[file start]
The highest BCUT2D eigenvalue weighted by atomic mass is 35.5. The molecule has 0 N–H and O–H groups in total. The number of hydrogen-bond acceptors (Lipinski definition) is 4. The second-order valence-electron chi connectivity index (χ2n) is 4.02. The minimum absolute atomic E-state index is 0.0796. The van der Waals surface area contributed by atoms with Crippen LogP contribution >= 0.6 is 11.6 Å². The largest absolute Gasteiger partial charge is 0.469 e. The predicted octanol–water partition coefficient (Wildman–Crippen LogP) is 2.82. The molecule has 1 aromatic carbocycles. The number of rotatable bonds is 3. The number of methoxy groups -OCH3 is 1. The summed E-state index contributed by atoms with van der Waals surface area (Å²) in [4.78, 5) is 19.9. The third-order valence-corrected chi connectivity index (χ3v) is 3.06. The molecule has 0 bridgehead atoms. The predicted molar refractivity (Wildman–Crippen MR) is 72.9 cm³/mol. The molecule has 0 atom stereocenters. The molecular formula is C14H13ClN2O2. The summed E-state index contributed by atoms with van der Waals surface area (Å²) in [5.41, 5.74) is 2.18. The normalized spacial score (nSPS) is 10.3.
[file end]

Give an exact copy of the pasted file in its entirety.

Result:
The highest BCUT2D eigenvalue weighted by atomic mass is 35.5. The molecule has 0 N–H and O–H groups in total. The number of hydrogen-bond acceptors (Lipinski definition) is 4. The second-order valence-electron chi connectivity index (χ2n) is 4.02. The minimum absolute atomic E-state index is 0.0796. The van der Waals surface area contributed by atoms with Crippen LogP contribution >= 0.6 is 11.6 Å². The largest absolute Gasteiger partial charge is 0.469 e. The predicted octanol–water partition coefficient (Wildman–Crippen LogP) is 2.82. The molecule has 1 aromatic carbocycles. The number of rotatable bonds is 3. The number of methoxy groups -OCH3 is 1. The summed E-state index contributed by atoms with van der Waals surface area (Å²) in [4.78, 5) is 19.9. The third-order valence-corrected chi connectivity index (χ3v) is 3.06. The molecule has 0 bridgehead atoms. The predicted molar refractivity (Wildman–Crippen MR) is 72.9 cm³/mol. The molecule has 0 atom stereocenters. The molecular formula is C14H13ClN2O2. The summed E-state index contributed by atoms with van der Waals surface area (Å²) in [5.41, 5.74) is 2.18. The normalized spacial score (nSPS) is 10.3.